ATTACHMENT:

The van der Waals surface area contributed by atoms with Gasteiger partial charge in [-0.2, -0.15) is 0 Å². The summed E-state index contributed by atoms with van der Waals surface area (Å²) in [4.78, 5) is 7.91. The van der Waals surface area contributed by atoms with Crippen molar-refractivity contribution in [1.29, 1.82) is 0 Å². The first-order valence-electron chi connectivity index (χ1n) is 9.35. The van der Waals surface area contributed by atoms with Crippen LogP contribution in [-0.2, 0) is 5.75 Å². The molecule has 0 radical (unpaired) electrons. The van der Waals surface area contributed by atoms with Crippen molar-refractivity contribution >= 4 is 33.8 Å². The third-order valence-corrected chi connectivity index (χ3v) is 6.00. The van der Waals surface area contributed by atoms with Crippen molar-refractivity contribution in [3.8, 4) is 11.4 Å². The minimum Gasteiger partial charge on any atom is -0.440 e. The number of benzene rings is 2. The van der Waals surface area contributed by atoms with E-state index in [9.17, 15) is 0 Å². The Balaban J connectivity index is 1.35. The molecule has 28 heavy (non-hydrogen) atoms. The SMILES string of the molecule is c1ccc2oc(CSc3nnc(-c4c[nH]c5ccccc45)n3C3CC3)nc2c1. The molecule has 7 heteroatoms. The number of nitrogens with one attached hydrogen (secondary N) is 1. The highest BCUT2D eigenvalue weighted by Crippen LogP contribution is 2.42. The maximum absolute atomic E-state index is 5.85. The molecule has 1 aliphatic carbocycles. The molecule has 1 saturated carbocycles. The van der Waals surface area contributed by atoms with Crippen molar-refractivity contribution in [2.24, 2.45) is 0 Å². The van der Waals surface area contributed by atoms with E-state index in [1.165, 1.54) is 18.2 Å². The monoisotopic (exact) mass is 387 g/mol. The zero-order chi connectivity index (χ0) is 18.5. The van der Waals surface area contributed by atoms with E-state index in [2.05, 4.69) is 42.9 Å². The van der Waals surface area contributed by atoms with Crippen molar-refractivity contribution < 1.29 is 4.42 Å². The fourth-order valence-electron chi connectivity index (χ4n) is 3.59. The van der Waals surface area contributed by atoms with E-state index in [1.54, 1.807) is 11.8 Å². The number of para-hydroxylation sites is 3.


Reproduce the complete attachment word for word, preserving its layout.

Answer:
The van der Waals surface area contributed by atoms with Gasteiger partial charge in [-0.2, -0.15) is 0 Å². The summed E-state index contributed by atoms with van der Waals surface area (Å²) in [4.78, 5) is 7.91. The van der Waals surface area contributed by atoms with Crippen molar-refractivity contribution in [1.29, 1.82) is 0 Å². The first-order valence-electron chi connectivity index (χ1n) is 9.35. The van der Waals surface area contributed by atoms with Crippen LogP contribution in [-0.2, 0) is 5.75 Å². The molecule has 0 radical (unpaired) electrons. The van der Waals surface area contributed by atoms with Crippen molar-refractivity contribution >= 4 is 33.8 Å². The third-order valence-corrected chi connectivity index (χ3v) is 6.00. The van der Waals surface area contributed by atoms with Crippen molar-refractivity contribution in [3.8, 4) is 11.4 Å². The minimum Gasteiger partial charge on any atom is -0.440 e. The number of benzene rings is 2. The van der Waals surface area contributed by atoms with E-state index in [9.17, 15) is 0 Å². The Balaban J connectivity index is 1.35. The molecule has 28 heavy (non-hydrogen) atoms. The SMILES string of the molecule is c1ccc2oc(CSc3nnc(-c4c[nH]c5ccccc45)n3C3CC3)nc2c1. The molecule has 7 heteroatoms. The number of nitrogens with one attached hydrogen (secondary N) is 1. The highest BCUT2D eigenvalue weighted by Crippen LogP contribution is 2.42. The maximum absolute atomic E-state index is 5.85. The molecule has 1 aliphatic carbocycles. The molecule has 1 saturated carbocycles. The van der Waals surface area contributed by atoms with Crippen molar-refractivity contribution in [2.24, 2.45) is 0 Å². The van der Waals surface area contributed by atoms with E-state index in [1.165, 1.54) is 18.2 Å². The monoisotopic (exact) mass is 387 g/mol. The zero-order chi connectivity index (χ0) is 18.5. The van der Waals surface area contributed by atoms with E-state index in [2.05, 4.69) is 42.9 Å². The van der Waals surface area contributed by atoms with Crippen molar-refractivity contribution < 1.29 is 4.42 Å². The fourth-order valence-electron chi connectivity index (χ4n) is 3.59. The van der Waals surface area contributed by atoms with E-state index in [1.54, 1.807) is 11.8 Å². The number of para-hydroxylation sites is 3.